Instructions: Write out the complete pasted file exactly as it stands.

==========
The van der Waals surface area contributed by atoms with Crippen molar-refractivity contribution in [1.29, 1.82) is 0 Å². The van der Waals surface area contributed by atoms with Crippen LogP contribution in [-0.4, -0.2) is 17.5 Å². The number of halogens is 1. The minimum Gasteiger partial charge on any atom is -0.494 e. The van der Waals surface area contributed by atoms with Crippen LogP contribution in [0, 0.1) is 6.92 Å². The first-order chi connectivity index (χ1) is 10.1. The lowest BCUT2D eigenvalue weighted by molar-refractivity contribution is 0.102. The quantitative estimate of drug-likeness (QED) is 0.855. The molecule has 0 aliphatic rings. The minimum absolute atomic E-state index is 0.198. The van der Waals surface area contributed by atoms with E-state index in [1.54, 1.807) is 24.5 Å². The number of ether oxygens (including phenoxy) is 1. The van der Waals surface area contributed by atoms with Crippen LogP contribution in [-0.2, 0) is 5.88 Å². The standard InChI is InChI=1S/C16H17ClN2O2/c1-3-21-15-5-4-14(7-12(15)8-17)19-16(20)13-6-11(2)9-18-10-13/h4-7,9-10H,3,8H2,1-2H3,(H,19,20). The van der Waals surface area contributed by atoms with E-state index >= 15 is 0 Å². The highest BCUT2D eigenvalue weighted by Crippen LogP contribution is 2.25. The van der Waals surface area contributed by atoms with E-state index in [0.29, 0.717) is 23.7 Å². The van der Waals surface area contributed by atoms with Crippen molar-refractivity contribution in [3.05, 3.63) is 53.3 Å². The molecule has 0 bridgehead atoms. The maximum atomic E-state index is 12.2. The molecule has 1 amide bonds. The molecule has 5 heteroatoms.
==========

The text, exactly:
The van der Waals surface area contributed by atoms with Crippen molar-refractivity contribution in [1.29, 1.82) is 0 Å². The van der Waals surface area contributed by atoms with Crippen LogP contribution in [-0.4, -0.2) is 17.5 Å². The number of halogens is 1. The minimum Gasteiger partial charge on any atom is -0.494 e. The van der Waals surface area contributed by atoms with Crippen LogP contribution in [0, 0.1) is 6.92 Å². The first-order chi connectivity index (χ1) is 10.1. The lowest BCUT2D eigenvalue weighted by molar-refractivity contribution is 0.102. The quantitative estimate of drug-likeness (QED) is 0.855. The molecule has 0 aliphatic rings. The minimum absolute atomic E-state index is 0.198. The van der Waals surface area contributed by atoms with E-state index in [1.54, 1.807) is 24.5 Å². The number of ether oxygens (including phenoxy) is 1. The van der Waals surface area contributed by atoms with Crippen LogP contribution in [-0.2, 0) is 5.88 Å². The standard InChI is InChI=1S/C16H17ClN2O2/c1-3-21-15-5-4-14(7-12(15)8-17)19-16(20)13-6-11(2)9-18-10-13/h4-7,9-10H,3,8H2,1-2H3,(H,19,20). The van der Waals surface area contributed by atoms with E-state index >= 15 is 0 Å². The highest BCUT2D eigenvalue weighted by Crippen LogP contribution is 2.25. The van der Waals surface area contributed by atoms with E-state index in [0.29, 0.717) is 23.7 Å². The van der Waals surface area contributed by atoms with Crippen molar-refractivity contribution in [3.05, 3.63) is 53.3 Å². The molecule has 0 bridgehead atoms. The maximum atomic E-state index is 12.2. The molecule has 1 amide bonds. The molecule has 5 heteroatoms.